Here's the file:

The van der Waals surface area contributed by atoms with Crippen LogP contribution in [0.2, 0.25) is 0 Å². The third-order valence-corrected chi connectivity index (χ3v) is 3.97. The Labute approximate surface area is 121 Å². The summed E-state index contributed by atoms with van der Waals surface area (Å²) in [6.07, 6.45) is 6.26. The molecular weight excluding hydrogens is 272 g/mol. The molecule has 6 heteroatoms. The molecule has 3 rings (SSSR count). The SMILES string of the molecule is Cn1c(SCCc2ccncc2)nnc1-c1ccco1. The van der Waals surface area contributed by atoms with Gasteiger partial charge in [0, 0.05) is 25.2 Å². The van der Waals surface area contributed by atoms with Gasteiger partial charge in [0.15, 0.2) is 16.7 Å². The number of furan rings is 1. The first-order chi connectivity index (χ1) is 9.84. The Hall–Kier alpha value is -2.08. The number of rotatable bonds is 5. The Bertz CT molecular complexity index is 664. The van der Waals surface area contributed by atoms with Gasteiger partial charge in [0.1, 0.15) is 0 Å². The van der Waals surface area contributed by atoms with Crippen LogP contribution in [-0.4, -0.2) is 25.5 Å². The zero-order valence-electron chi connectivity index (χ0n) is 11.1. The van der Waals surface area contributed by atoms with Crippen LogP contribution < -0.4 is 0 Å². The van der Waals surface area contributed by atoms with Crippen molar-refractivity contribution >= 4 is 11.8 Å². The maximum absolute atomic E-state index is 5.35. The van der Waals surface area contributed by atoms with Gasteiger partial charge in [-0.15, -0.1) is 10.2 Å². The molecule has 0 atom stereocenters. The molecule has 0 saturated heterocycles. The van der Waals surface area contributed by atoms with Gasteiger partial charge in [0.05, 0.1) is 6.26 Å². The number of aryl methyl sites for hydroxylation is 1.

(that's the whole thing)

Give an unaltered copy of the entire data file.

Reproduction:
The van der Waals surface area contributed by atoms with Crippen LogP contribution in [0.2, 0.25) is 0 Å². The third-order valence-corrected chi connectivity index (χ3v) is 3.97. The Labute approximate surface area is 121 Å². The summed E-state index contributed by atoms with van der Waals surface area (Å²) in [6.07, 6.45) is 6.26. The molecular weight excluding hydrogens is 272 g/mol. The molecule has 6 heteroatoms. The molecule has 3 rings (SSSR count). The SMILES string of the molecule is Cn1c(SCCc2ccncc2)nnc1-c1ccco1. The van der Waals surface area contributed by atoms with Gasteiger partial charge in [0, 0.05) is 25.2 Å². The van der Waals surface area contributed by atoms with Gasteiger partial charge in [0.15, 0.2) is 16.7 Å². The number of furan rings is 1. The first-order chi connectivity index (χ1) is 9.84. The Hall–Kier alpha value is -2.08. The number of rotatable bonds is 5. The Bertz CT molecular complexity index is 664. The van der Waals surface area contributed by atoms with Gasteiger partial charge in [0.1, 0.15) is 0 Å². The van der Waals surface area contributed by atoms with Crippen LogP contribution in [-0.4, -0.2) is 25.5 Å². The zero-order valence-electron chi connectivity index (χ0n) is 11.1. The van der Waals surface area contributed by atoms with Crippen LogP contribution < -0.4 is 0 Å². The van der Waals surface area contributed by atoms with Crippen molar-refractivity contribution >= 4 is 11.8 Å². The maximum absolute atomic E-state index is 5.35. The van der Waals surface area contributed by atoms with Gasteiger partial charge in [-0.15, -0.1) is 10.2 Å². The molecule has 0 atom stereocenters. The molecule has 0 saturated heterocycles. The van der Waals surface area contributed by atoms with Gasteiger partial charge in [0.05, 0.1) is 6.26 Å². The number of aryl methyl sites for hydroxylation is 1.